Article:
I encountered a really strange issue with a Mac mini functioning as a small workgroup file server. The mini had dropped off the network and no-one could access it’s share points. I had the end user reboot it to see if that sorted it out and it didn’t so I went in and had a look at it in person.
When I got there, one of the first things I noticed is that there was no link light on the switch port that the mini was using. Strange… I tried different patch leads, both from the mini to the wall and from the patch panel to the switch. No go. I tried plugging the mini directly into the switch. Still no go. I looked in the Network prefpane, and sure enough, the mini was saying that there was no link for en0.
I tested the cables and switch port with my laptop and they all worked perfectly.
At this stage I was beginning to suspect a hardware issue. I can’t recall the last time I saw a failed Ethernet port on a mini, but anything is possible. I checked Time Machine to make sure there was a recent backup before attempting anything else and there were some errors in Time Machine as well.
I reset the Time Machine backups and Time Machine kept coming up with an error, every time I tried to tell it to back up to the external hard drive — Time Machine could not be configured. The built-in network interface could not be found.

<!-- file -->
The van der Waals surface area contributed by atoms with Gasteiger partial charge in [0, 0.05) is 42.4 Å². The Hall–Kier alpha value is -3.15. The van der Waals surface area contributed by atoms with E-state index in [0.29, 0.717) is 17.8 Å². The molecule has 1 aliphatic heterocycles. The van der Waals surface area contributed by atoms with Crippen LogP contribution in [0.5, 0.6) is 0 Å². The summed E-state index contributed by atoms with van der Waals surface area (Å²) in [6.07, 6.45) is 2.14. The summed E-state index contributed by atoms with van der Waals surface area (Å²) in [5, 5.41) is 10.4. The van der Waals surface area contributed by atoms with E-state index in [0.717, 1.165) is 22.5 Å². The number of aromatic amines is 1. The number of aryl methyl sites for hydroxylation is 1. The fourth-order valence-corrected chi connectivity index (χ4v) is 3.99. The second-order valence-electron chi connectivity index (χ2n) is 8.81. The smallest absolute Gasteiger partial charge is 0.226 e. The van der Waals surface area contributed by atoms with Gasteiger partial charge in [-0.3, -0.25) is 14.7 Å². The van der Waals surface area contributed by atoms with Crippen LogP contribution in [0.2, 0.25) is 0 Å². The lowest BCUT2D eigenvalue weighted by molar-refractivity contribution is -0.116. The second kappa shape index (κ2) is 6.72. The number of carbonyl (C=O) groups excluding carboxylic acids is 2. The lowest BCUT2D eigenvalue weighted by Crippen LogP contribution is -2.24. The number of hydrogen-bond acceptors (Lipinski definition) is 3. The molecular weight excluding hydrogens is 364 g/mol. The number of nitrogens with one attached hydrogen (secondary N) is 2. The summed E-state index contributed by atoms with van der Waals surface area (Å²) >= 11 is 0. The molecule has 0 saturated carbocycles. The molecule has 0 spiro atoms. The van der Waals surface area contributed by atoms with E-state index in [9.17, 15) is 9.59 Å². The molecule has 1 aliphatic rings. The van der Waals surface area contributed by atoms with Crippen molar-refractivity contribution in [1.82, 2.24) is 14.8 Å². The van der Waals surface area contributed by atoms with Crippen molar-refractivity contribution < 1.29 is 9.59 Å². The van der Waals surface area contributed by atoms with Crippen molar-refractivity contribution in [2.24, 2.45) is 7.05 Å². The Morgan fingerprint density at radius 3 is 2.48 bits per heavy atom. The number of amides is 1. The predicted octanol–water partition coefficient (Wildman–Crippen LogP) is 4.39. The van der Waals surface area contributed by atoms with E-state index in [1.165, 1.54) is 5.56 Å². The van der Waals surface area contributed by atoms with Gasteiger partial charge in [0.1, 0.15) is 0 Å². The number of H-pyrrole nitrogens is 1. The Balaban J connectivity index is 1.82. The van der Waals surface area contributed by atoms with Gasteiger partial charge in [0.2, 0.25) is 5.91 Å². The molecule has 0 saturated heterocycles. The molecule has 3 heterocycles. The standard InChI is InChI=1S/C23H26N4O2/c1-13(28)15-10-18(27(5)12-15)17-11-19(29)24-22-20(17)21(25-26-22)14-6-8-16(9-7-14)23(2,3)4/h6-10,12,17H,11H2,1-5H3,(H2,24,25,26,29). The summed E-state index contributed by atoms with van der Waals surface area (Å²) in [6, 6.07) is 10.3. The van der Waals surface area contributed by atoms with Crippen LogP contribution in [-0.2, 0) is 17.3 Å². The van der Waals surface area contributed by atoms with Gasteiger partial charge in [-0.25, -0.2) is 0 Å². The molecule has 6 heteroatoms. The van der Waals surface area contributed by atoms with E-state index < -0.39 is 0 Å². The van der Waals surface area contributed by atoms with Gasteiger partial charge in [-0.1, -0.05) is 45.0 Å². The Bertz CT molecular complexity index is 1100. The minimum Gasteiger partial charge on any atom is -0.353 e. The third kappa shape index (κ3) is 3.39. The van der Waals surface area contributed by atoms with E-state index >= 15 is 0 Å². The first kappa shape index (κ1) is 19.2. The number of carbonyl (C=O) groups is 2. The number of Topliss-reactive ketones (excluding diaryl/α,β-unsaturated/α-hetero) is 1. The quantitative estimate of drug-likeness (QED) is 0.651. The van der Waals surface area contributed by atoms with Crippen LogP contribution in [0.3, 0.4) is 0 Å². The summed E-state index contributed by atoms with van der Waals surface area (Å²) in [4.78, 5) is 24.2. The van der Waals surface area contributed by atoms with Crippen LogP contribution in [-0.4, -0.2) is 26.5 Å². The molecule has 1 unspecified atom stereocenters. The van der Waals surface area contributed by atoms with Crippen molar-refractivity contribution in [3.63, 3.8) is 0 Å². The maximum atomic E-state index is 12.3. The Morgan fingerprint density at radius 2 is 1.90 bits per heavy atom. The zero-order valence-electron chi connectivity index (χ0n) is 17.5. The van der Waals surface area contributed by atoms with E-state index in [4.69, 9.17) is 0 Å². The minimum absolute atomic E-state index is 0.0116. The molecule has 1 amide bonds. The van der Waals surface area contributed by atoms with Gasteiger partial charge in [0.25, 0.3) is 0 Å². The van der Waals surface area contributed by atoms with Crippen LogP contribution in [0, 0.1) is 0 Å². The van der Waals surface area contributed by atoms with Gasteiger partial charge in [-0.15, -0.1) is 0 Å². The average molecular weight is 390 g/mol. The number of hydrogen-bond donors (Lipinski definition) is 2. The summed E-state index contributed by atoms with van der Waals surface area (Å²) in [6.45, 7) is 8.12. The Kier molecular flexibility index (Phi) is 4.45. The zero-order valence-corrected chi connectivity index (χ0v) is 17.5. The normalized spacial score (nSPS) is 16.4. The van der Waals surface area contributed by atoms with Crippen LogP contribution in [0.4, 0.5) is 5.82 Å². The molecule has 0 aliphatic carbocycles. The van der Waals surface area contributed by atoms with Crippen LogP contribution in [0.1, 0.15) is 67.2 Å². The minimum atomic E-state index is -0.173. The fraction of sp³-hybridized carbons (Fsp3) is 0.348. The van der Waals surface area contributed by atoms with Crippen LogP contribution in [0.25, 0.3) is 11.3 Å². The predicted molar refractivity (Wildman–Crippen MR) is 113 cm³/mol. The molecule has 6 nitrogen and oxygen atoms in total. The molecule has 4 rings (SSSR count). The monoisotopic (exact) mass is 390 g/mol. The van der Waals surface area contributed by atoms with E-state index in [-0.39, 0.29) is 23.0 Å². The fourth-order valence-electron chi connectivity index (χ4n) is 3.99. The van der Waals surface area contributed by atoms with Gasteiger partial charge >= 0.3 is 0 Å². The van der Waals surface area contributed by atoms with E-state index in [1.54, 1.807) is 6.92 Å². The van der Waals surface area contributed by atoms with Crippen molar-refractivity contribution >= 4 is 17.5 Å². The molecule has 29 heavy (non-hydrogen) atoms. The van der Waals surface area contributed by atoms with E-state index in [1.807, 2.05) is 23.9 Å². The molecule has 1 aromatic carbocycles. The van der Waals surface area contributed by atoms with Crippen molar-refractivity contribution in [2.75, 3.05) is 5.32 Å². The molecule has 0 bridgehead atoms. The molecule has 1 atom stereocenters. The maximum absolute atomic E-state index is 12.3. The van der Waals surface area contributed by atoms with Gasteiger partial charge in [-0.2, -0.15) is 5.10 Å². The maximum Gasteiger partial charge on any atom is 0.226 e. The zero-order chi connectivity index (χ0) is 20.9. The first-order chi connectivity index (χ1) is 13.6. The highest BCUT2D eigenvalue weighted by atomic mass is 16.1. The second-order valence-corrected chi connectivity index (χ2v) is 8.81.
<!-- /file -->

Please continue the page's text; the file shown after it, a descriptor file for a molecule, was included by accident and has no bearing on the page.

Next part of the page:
Yes, I know that the network interface can’t be found, that’s why I want to back up! I deleted the Ethernet interface and tried again – same error message. I re-added it to the system preferences and still the same error message. I thought that it was strange that you couldn’t run a Time Machine backup if your machine wasn’t connected to a network, so it was time for some googling.
Apple have a knowledge base article Time Machine: Troubleshooting backup issues that was exactly what I was looking for.
Red “i” message: “Time Machine could not be configured. The built-in network interface could not be found”
From the Finder’s Go menu go to this location:
- Copy the file “NetworkInterfaces.plist” to the desktop (to make a precautionary backup).
- Delete the file “NetworkInterfaces.plist”. Enter administrator name and password if prompted.
Restart your Mac.
- Once restarted, reconfigure your the Network and Time Machine preference panes in System Preferences.
- If the issue persists, contact an Apple Authorized Service Provider to have your Mac’s network ports checked.
Sure enough, deleting /Library/Preferences/SystemConfiguration/NetworkInterfaces.plist, rebooting and then setting the preferences in System Preferences fixed everything as good as new.